During the recall of Gov. Gray Davis, Sacramento Bee columnist Dan Weintraub’s blog became the go-to source for updated recall-related information. The success of Weintraub’s blog prompted a micro-boom in state political Web sites. Among the most enduring is Capitol Weekly’s Roundup, launched in January 2005, which is a digest of California political news that is emailed out to about 6,000 subscribers daily.
Partisan blogs also have sprouted up, and one in particular, Jon Fleischman’s Flash Report, has had a tangible impact on the way California government works. Fleischman has impeccable Republican sources in the Capitol, and conservatives now see courting Fleischman as key to rallying their political base.
Just as the Davis recall brought blogs to Sacramento, this budget standoff has, inadvertently, created the social networking era in California politics and political information. Many politicians, like Assemblyman Chuck DeVore, R-Irvine, update their Facebook statuses directly from the legislative chambers, giving them direct access to hundreds of their followers and fans.
And now, journalists are getting into the act. The clearest sign of the innovation and evolution of the technology was the fact that a standing link to Myers’ Twitter feed occupied the prime real estate at the top of Rough & Tumble for four days running. It was Kavanagh, innovator of the old new-media, who drove most of the political junkies to Myers’ Twitter feed.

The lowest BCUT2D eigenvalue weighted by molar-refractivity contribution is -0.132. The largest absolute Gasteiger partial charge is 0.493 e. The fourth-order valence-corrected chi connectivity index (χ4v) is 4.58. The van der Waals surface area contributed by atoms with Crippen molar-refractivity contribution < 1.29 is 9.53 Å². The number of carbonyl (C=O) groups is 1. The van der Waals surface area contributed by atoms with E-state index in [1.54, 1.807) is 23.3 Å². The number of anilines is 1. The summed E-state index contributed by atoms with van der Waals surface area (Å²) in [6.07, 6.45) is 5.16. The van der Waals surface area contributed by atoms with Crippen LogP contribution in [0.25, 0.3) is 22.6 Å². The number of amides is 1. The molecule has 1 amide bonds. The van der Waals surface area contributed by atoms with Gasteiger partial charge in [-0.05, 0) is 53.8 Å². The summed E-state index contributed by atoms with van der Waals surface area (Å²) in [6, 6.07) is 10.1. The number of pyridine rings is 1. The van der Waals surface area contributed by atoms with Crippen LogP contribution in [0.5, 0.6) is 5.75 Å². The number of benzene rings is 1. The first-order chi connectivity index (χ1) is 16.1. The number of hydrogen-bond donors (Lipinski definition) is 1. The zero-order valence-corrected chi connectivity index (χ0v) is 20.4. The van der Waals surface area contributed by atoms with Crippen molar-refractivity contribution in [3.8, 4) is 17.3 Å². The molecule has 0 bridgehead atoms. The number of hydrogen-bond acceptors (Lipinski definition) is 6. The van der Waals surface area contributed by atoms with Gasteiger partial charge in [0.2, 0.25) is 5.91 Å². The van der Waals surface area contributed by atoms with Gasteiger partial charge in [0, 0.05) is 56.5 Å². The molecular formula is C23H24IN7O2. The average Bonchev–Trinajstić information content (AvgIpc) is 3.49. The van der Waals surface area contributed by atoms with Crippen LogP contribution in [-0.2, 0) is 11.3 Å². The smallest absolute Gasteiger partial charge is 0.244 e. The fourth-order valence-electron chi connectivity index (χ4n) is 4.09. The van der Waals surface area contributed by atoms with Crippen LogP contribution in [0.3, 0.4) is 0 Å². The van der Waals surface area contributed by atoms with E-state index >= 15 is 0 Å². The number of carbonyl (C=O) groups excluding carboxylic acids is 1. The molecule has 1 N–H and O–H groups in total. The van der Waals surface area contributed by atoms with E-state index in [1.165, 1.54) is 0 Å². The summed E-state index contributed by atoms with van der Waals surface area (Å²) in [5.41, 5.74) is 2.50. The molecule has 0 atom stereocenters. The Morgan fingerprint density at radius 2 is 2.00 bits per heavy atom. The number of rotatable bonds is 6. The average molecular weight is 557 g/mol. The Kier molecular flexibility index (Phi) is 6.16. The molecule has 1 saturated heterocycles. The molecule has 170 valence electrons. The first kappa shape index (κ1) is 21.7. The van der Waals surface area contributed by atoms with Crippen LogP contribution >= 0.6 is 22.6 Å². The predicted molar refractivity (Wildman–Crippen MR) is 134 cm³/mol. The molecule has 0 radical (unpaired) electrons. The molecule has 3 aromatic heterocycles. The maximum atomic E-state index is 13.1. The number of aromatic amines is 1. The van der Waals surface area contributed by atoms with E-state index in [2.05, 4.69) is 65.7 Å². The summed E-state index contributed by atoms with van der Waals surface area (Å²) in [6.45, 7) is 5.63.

Lobbyist Craig Brown said he had never used Twitter before this weekend. But he obsessively checked Myers’ updates.
Brown’s experience mirrors many political junkies, who before this weekend were Twitter neophytes.
“I didn’t have a Twitter account before this weekend, said Beth Miller, partner in Wilson/Miller Communications. “A client of ours is personally involved in the budget negoitions. From a communications perspective, it’s hard to know when to put out a press release if you don’t know what’s going on in the building.”
Miller said monitoring the budget through Myers’ tweets ”was like being there, but with a better sense of humor. It really did give you a sense of absolutely being in the middle of the action.”
In many ways, the budget standoff was the perfect Twitter event. There were lots of tidbits of information, but not a lot of big news that demanded thorough reporting and analysis.